When it comes to home renovation and remodeling, there often is a tendency to go all-in and do everything at one time – whether the work is being done by the owner or a contractor. That’s fine, but it may not be necessary or advisable.
Each situation and need is personal and different, but consider the possibility of doing a little bit at a time spread out over a few months – especially for people doing their own work or when we, as aging-in-place providers, want to schedule several smaller sections of a more complete job to afford our clients less disruption of their living environments.
Sometimes there is an urgency, particularly for working with traumatic injuries or when safety needs to addressed in an immediate way. Otherwise, we may be able to take a more strategic approach and accomplish what we need to in a more budget-friendly, less intrusive way.
Gaining experience first-hand
Regardless of how many home improvements we have done for others, as aging-in-place providers, we might begin with our own homes so that we can experience what it takes to complete the jobs for our clients (including delays of getting materials and inspections as well as potentially unexpected issues that may surface), to have pictures of the before and after that we can share and use for illustration purposes, and to be able to honestly say that we have such improvements (such as the ones we are recommending) installed in our own homes.
This type of approach would apply mainly to safety elements, accessibility, comfort, and convenience factors with a universal design or visitability perspective rather than something involving a special need unless that applied to our household as well.
Some work is going to relatively simple and straightforward to complete. It can be done by the occupant of the home if they are capable and knowledgeable of how to complete the work. Otherwise, it can be scheduled as the first phase to be completed by the contractor or a handyman.
We can establish priorities for our clients of work that is simple for us to do, takes relatively little time, and create minimal noise, duct, and disruption for them.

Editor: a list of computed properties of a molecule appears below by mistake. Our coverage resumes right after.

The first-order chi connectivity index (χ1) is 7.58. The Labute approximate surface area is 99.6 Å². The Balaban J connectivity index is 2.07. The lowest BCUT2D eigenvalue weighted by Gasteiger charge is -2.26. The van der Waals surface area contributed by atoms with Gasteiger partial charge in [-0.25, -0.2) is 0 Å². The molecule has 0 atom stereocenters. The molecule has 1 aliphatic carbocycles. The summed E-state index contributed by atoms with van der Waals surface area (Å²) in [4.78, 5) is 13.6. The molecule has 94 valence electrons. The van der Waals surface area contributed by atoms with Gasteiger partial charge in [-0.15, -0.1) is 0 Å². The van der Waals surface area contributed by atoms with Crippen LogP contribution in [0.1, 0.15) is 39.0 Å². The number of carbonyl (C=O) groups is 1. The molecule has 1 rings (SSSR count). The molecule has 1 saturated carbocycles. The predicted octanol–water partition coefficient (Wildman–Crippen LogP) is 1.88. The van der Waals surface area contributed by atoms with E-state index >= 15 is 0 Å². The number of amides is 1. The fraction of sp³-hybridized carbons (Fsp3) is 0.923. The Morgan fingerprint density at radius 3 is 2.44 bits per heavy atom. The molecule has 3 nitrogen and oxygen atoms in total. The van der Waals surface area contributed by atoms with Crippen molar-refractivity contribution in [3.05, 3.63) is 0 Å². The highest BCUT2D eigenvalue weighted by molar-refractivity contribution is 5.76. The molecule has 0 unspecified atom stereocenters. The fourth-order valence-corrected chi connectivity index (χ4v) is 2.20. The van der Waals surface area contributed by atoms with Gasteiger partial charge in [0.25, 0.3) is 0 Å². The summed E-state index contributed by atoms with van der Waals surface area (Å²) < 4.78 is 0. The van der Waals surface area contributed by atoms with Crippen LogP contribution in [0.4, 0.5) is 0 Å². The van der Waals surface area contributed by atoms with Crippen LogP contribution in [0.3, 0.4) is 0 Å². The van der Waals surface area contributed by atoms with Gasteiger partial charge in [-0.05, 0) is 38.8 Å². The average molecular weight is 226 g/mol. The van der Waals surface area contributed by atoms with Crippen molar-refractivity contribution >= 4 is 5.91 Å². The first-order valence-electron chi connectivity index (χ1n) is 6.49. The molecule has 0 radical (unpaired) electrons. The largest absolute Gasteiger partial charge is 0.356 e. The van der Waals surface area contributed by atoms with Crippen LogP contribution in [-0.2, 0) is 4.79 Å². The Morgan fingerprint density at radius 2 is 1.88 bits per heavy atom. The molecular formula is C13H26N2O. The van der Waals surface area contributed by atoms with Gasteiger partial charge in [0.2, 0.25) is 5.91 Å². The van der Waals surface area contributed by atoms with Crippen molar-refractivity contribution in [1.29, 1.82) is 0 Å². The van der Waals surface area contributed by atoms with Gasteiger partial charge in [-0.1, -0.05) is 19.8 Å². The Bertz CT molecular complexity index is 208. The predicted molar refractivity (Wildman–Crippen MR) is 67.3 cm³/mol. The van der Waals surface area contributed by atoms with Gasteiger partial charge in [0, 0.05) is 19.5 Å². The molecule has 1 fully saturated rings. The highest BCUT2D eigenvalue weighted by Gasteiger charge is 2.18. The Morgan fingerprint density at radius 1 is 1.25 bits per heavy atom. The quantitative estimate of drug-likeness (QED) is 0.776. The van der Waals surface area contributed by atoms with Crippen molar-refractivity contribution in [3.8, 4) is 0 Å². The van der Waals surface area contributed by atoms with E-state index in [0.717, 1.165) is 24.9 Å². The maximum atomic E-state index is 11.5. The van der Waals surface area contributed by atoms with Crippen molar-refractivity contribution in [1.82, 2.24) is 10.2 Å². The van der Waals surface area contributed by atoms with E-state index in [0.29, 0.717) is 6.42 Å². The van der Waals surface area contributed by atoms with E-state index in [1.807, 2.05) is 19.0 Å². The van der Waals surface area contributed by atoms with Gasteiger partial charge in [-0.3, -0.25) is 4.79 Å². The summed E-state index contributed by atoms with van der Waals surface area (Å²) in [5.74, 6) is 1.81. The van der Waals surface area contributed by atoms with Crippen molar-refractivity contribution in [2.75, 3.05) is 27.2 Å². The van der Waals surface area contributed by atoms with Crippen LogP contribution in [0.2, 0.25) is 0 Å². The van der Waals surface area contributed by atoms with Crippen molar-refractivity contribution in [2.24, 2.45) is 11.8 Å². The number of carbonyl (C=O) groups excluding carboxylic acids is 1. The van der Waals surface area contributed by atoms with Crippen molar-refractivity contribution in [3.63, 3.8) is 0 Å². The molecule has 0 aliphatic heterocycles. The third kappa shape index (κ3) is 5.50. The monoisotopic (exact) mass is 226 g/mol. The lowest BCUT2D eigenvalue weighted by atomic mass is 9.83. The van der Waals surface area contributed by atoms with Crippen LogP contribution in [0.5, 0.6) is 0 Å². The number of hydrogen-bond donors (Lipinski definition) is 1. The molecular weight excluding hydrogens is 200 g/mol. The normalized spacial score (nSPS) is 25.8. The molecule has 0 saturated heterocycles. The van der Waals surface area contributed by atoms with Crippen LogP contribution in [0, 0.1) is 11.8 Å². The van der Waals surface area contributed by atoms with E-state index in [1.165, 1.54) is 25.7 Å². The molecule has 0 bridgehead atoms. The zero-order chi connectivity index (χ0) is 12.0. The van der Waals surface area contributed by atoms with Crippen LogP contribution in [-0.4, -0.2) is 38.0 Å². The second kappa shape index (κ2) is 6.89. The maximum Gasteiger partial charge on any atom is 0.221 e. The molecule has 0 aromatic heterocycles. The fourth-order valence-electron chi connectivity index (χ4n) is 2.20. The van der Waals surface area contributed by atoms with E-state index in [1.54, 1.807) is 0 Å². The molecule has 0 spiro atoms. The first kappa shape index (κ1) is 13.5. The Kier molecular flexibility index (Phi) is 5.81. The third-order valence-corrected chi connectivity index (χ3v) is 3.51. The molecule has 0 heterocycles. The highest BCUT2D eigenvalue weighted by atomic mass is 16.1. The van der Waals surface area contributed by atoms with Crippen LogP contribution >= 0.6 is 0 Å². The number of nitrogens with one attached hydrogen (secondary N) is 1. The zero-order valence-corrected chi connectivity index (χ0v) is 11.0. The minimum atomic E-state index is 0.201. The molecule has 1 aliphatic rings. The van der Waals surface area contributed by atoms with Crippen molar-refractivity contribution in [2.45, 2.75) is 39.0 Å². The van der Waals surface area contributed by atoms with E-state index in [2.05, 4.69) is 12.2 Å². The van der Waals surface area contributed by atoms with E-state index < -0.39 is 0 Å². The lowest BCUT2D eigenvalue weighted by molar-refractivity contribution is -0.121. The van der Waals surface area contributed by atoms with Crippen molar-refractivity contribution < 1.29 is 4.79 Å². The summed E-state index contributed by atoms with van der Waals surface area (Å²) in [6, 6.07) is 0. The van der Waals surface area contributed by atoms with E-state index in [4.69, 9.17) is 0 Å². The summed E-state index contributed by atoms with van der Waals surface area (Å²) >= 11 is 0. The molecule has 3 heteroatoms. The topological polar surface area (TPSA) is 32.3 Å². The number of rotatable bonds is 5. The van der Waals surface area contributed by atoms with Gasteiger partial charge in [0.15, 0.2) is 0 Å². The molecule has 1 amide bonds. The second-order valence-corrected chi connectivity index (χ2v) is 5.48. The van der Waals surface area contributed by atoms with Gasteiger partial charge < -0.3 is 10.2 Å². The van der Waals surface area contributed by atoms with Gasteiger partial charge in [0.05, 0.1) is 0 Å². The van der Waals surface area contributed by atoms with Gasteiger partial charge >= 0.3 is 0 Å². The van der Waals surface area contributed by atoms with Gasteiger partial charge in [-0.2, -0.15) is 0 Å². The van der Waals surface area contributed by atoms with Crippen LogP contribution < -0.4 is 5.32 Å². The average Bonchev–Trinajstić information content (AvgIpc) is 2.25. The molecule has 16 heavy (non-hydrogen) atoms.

Work items or projects that would fall into this first phase of relatively minor – but important work would be swapping out all of the toggle-style light switches for rocker, push button, or torch ones. Switches that use dimmer switches or pre-selected timers also are fine to install at this time. If the client is comfortable performing this, they may, but otherwise, we would.
Replacing lightbulbs throughout the home – and it can be done over a few weeks if budget is a concern – with LED bulbs and fixtures to create more even and dependable lighting. The color output and the amount of lumens vary by the bulb selected. The main thing is to offer as much light as possible in a space and eliminate shadows or areas of low illumination. Remember that as we age – especially around the age of 65. we require more lights and better illumination in a space.
Replacing all door handles that currently are the round knobs or something other than levers with those that are single lever handles. Of course, these come in a choice of colors and finishes to suit the tastes of the occupants. If this already has been done, move onto the kitchen cabinets and drawers and replace the handles and pulls with something relatively easy to grasp and use. Be careful of sharp or extending edges on the handles that might catch on skin or clothing if someone brushes against them.
There are many other smaller projects such as these that can be undertaken by the owners or by our contracting team to begin making a huge difference in the quality of the home and the way it lives.
The bigger picture
After completing the smaller, simpler improvements – whether the client does some or all of these or whether that falls to us – we can move on to larger-scale projects that are going to impact the navigation, safety, and long-term use of the home.
Such large-scale projects might involve the kitchen (cabinets, islands, counter space, appliances, and flooring) and bath (shower, drains, other fixtures, and flooring), as well as other parts of the home that people see and experience regularly, including windows, flooring, and the general layout,
Additional work, regardless of how extensive it is or how much of the home might be involved, from a single room to multiple areas, can be planned and undertaken at a later time or even in stages if necessary for budget reasons or to keep the disruption to a minimum – if the client’s needs are not immediate.
There is so much we can do, but we need to monitor our response to make sure that it is consistent with the client’s needs, timing, and budget so that we are not overloading them with what we want to complete for them or what actually could be done.